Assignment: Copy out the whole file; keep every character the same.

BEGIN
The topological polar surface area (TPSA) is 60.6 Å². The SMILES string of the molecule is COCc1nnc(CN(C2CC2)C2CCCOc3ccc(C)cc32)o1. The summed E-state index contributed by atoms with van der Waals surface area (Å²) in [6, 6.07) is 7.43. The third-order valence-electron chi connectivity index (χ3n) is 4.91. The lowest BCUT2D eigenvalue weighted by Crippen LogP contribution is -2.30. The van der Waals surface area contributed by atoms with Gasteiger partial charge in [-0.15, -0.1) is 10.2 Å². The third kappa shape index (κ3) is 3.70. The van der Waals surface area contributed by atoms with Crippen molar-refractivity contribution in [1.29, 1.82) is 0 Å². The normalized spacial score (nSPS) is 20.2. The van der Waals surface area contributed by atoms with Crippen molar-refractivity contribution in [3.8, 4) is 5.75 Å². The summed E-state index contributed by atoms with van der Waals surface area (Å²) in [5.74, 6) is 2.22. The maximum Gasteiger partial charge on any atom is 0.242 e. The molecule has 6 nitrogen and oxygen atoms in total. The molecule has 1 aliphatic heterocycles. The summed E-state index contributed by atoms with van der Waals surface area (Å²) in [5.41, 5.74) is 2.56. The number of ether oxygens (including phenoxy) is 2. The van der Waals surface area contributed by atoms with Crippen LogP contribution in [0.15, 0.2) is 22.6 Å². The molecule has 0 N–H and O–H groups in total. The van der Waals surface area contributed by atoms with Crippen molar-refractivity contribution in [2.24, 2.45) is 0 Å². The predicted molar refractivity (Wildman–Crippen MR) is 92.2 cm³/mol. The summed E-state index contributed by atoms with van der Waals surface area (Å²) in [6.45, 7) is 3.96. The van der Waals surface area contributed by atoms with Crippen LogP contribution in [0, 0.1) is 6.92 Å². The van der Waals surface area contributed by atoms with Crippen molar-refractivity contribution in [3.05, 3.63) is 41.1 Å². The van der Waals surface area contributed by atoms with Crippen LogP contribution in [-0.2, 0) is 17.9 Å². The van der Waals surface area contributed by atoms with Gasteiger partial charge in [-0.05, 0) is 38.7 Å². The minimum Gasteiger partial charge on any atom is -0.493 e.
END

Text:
The topological polar surface area (TPSA) is 60.6 Å². The SMILES string of the molecule is COCc1nnc(CN(C2CC2)C2CCCOc3ccc(C)cc32)o1. The summed E-state index contributed by atoms with van der Waals surface area (Å²) in [6, 6.07) is 7.43. The third-order valence-electron chi connectivity index (χ3n) is 4.91. The lowest BCUT2D eigenvalue weighted by Crippen LogP contribution is -2.30. The van der Waals surface area contributed by atoms with Gasteiger partial charge in [-0.15, -0.1) is 10.2 Å². The third kappa shape index (κ3) is 3.70. The van der Waals surface area contributed by atoms with Crippen molar-refractivity contribution in [1.29, 1.82) is 0 Å². The normalized spacial score (nSPS) is 20.2. The van der Waals surface area contributed by atoms with Crippen molar-refractivity contribution in [3.8, 4) is 5.75 Å². The summed E-state index contributed by atoms with van der Waals surface area (Å²) in [5.74, 6) is 2.22. The maximum Gasteiger partial charge on any atom is 0.242 e. The molecule has 6 nitrogen and oxygen atoms in total. The molecule has 1 aliphatic heterocycles. The summed E-state index contributed by atoms with van der Waals surface area (Å²) in [5.41, 5.74) is 2.56. The number of ether oxygens (including phenoxy) is 2. The van der Waals surface area contributed by atoms with Crippen LogP contribution in [0.15, 0.2) is 22.6 Å². The molecule has 0 N–H and O–H groups in total. The van der Waals surface area contributed by atoms with Crippen molar-refractivity contribution in [2.24, 2.45) is 0 Å². The predicted molar refractivity (Wildman–Crippen MR) is 92.2 cm³/mol. The summed E-state index contributed by atoms with van der Waals surface area (Å²) in [6.45, 7) is 3.96. The van der Waals surface area contributed by atoms with Crippen LogP contribution in [0, 0.1) is 6.92 Å². The van der Waals surface area contributed by atoms with Crippen molar-refractivity contribution in [3.05, 3.63) is 41.1 Å². The van der Waals surface area contributed by atoms with Crippen LogP contribution in [-0.2, 0) is 17.9 Å². The van der Waals surface area contributed by atoms with Gasteiger partial charge in [-0.05, 0) is 38.7 Å². The minimum Gasteiger partial charge on any atom is -0.493 e.